The UK investigative animal rights organisation Surge Activism, and its founder Ed Winters, have produced a poignant 20-minute documentary titled “Nowhere to Run, What Life is Like When You Kill for a Living”, released on 1st November 2023 (World’s Vegan Day). It is about slaughterhouse workers, and it gives a very interesting inside of the human side of the abuse of the animal agriculture industry that it is often forgotten. Directed by Ryuji Chua, the documentary is about the confessions of three ex-slaughterhouse workers from three different countries (UK, Mexico, and New Zealand), Dough Maw, Susana Soto, and Carl Scott, explaining their experiences when they were working in abattoirs.
The documentary is composed of five chapters: “Entering the Industry”, “A Dangerous Workplace”, “Drugs, alcohol, and mental health”, “From the Animals’ Perspective”, and “A Lifelong Burden”, and through them, we can put ourselves in the shoes of these three people, who clearly regret having worked in those jobs, and who are still traumatised by them.
After leaving the animal killing business, they have regained empathy towards the animals, as can be seen in the way they describe the ordeal cows, sheeps and chickens must go through. One of them says, “I remember at least one or two occasions they had to shock the sheep three times before it went unconscious, and a lot of them regained consciousness just prior to having their throats cut. So, then this poor sheep would be grabbed by the wool, taken back out into the yards, and had to go through the process again.”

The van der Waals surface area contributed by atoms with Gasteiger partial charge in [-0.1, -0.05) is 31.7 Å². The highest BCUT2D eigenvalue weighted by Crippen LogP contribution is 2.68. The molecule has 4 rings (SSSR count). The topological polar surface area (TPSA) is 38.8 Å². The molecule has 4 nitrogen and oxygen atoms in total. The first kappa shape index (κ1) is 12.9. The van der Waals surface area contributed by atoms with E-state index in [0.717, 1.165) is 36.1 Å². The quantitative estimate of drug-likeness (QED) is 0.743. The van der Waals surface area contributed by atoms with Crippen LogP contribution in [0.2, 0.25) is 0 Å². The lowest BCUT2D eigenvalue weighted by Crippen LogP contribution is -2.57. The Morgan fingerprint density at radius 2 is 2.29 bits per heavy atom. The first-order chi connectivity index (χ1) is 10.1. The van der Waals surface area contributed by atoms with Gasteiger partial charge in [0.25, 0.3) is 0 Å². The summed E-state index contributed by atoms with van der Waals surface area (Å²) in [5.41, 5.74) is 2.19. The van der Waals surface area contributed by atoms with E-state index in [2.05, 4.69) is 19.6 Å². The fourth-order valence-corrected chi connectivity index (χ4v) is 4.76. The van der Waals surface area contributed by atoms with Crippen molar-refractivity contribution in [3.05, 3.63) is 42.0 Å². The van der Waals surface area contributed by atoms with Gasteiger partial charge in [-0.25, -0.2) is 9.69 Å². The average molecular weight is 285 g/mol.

They clearly express regret for what they did to the animals, and it’s difficult not to feel for them as you realise that unfortunate circumstances put them in those situations. One of them says, “I wish I’d never done it. I wish I’d been bought up vegan. I feel a lot of regrets and a lot of guilt, and I tell myself, and it is true, I think I was not a bad person, I was just ignorant, I thought humans needed meat to be healthy, and I thought it was a necessary evil. Now that I know it’s not, it’s not necessary, I just wish I hadn’t done that.”
You can watch the documentary below:
WARNING: some images and descriptions may be too graphic for some viewers